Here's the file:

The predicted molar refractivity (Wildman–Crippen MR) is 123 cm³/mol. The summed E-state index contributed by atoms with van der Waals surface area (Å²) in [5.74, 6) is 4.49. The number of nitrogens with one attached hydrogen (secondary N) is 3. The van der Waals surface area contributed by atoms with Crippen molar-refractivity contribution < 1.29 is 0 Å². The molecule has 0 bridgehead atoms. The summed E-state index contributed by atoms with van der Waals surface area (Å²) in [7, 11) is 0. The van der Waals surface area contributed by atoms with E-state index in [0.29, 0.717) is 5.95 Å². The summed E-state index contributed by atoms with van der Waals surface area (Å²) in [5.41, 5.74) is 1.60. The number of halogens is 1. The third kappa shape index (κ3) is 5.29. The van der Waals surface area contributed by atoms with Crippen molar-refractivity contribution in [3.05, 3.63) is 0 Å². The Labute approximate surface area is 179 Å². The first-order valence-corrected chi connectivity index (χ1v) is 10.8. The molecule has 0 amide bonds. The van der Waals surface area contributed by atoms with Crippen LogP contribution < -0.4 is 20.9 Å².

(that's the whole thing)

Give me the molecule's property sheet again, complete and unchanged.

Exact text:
The predicted molar refractivity (Wildman–Crippen MR) is 123 cm³/mol. The summed E-state index contributed by atoms with van der Waals surface area (Å²) in [5.74, 6) is 4.49. The number of nitrogens with one attached hydrogen (secondary N) is 3. The van der Waals surface area contributed by atoms with Crippen molar-refractivity contribution < 1.29 is 0 Å². The molecule has 0 bridgehead atoms. The summed E-state index contributed by atoms with van der Waals surface area (Å²) in [7, 11) is 0. The van der Waals surface area contributed by atoms with E-state index in [0.29, 0.717) is 5.95 Å². The summed E-state index contributed by atoms with van der Waals surface area (Å²) in [5.41, 5.74) is 1.60. The number of halogens is 1. The third kappa shape index (κ3) is 5.29. The van der Waals surface area contributed by atoms with Crippen molar-refractivity contribution in [3.05, 3.63) is 0 Å². The Labute approximate surface area is 179 Å². The first-order valence-corrected chi connectivity index (χ1v) is 10.8. The molecule has 0 amide bonds. The van der Waals surface area contributed by atoms with Crippen LogP contribution < -0.4 is 20.9 Å².